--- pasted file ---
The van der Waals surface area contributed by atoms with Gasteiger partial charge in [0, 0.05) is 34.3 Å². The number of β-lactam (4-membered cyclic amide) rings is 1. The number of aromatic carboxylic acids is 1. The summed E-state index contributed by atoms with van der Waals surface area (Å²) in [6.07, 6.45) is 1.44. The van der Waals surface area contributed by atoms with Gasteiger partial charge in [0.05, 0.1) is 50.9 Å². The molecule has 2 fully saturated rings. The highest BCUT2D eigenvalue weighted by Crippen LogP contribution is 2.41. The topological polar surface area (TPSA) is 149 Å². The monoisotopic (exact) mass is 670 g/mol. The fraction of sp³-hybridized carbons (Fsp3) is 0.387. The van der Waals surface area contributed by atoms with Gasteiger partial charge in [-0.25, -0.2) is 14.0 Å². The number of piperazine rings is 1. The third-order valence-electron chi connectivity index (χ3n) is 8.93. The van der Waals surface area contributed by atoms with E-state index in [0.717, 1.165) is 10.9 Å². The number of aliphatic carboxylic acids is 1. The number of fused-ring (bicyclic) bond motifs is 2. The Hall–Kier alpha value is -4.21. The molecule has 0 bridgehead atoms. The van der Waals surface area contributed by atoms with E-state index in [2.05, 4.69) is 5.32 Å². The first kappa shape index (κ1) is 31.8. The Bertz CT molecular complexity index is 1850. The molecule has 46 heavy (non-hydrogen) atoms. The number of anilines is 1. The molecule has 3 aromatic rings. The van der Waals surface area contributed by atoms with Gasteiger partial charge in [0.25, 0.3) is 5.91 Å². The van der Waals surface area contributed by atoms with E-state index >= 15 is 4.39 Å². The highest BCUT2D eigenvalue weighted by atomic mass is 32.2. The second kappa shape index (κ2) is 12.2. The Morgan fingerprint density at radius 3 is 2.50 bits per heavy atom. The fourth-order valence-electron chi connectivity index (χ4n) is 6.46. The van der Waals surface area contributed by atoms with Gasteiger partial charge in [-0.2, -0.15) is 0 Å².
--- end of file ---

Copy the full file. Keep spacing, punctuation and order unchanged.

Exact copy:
The van der Waals surface area contributed by atoms with Gasteiger partial charge in [0, 0.05) is 34.3 Å². The number of β-lactam (4-membered cyclic amide) rings is 1. The number of aromatic carboxylic acids is 1. The summed E-state index contributed by atoms with van der Waals surface area (Å²) in [6.07, 6.45) is 1.44. The van der Waals surface area contributed by atoms with Gasteiger partial charge in [0.05, 0.1) is 50.9 Å². The molecule has 2 fully saturated rings. The highest BCUT2D eigenvalue weighted by Crippen LogP contribution is 2.41. The topological polar surface area (TPSA) is 149 Å². The monoisotopic (exact) mass is 670 g/mol. The fraction of sp³-hybridized carbons (Fsp3) is 0.387. The van der Waals surface area contributed by atoms with Gasteiger partial charge in [-0.25, -0.2) is 14.0 Å². The number of piperazine rings is 1. The third-order valence-electron chi connectivity index (χ3n) is 8.93. The van der Waals surface area contributed by atoms with E-state index in [0.717, 1.165) is 10.9 Å². The number of aliphatic carboxylic acids is 1. The number of fused-ring (bicyclic) bond motifs is 2. The Hall–Kier alpha value is -4.21. The molecule has 0 bridgehead atoms. The van der Waals surface area contributed by atoms with E-state index in [2.05, 4.69) is 5.32 Å². The first kappa shape index (κ1) is 31.8. The Bertz CT molecular complexity index is 1850. The molecule has 46 heavy (non-hydrogen) atoms. The number of anilines is 1. The molecule has 3 aromatic rings. The van der Waals surface area contributed by atoms with Gasteiger partial charge in [0.25, 0.3) is 5.91 Å². The van der Waals surface area contributed by atoms with E-state index >= 15 is 4.39 Å². The highest BCUT2D eigenvalue weighted by atomic mass is 32.2. The second kappa shape index (κ2) is 12.2. The Morgan fingerprint density at radius 3 is 2.50 bits per heavy atom. The fourth-order valence-electron chi connectivity index (χ4n) is 6.46. The van der Waals surface area contributed by atoms with Gasteiger partial charge in [-0.2, -0.15) is 0 Å².